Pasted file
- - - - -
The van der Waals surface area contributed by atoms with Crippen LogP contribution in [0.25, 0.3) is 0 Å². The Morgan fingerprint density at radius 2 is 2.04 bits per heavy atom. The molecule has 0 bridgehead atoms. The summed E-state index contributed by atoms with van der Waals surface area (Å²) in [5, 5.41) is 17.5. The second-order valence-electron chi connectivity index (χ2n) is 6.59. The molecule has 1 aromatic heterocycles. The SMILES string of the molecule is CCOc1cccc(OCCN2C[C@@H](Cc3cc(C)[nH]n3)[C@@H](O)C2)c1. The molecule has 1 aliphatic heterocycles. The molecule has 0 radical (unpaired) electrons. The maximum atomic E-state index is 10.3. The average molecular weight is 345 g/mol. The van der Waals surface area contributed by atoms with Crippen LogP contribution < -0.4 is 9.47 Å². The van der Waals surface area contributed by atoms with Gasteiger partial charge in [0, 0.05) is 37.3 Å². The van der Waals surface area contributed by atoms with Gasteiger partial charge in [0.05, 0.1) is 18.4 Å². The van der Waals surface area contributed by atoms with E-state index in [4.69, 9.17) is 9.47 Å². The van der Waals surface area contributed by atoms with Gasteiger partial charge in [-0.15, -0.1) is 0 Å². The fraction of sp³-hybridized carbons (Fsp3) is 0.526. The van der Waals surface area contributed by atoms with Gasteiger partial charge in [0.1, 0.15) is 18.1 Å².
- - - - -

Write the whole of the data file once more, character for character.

The van der Waals surface area contributed by atoms with Crippen LogP contribution in [0.25, 0.3) is 0 Å². The Morgan fingerprint density at radius 2 is 2.04 bits per heavy atom. The molecule has 0 bridgehead atoms. The summed E-state index contributed by atoms with van der Waals surface area (Å²) in [5, 5.41) is 17.5. The second-order valence-electron chi connectivity index (χ2n) is 6.59. The molecule has 1 aromatic heterocycles. The SMILES string of the molecule is CCOc1cccc(OCCN2C[C@@H](Cc3cc(C)[nH]n3)[C@@H](O)C2)c1. The molecule has 1 aliphatic heterocycles. The molecule has 0 radical (unpaired) electrons. The maximum atomic E-state index is 10.3. The average molecular weight is 345 g/mol. The van der Waals surface area contributed by atoms with Crippen LogP contribution < -0.4 is 9.47 Å². The van der Waals surface area contributed by atoms with Gasteiger partial charge in [0, 0.05) is 37.3 Å². The van der Waals surface area contributed by atoms with Gasteiger partial charge in [0.05, 0.1) is 18.4 Å². The van der Waals surface area contributed by atoms with E-state index in [4.69, 9.17) is 9.47 Å². The van der Waals surface area contributed by atoms with Gasteiger partial charge in [-0.15, -0.1) is 0 Å². The fraction of sp³-hybridized carbons (Fsp3) is 0.526. The van der Waals surface area contributed by atoms with Gasteiger partial charge in [0.1, 0.15) is 18.1 Å².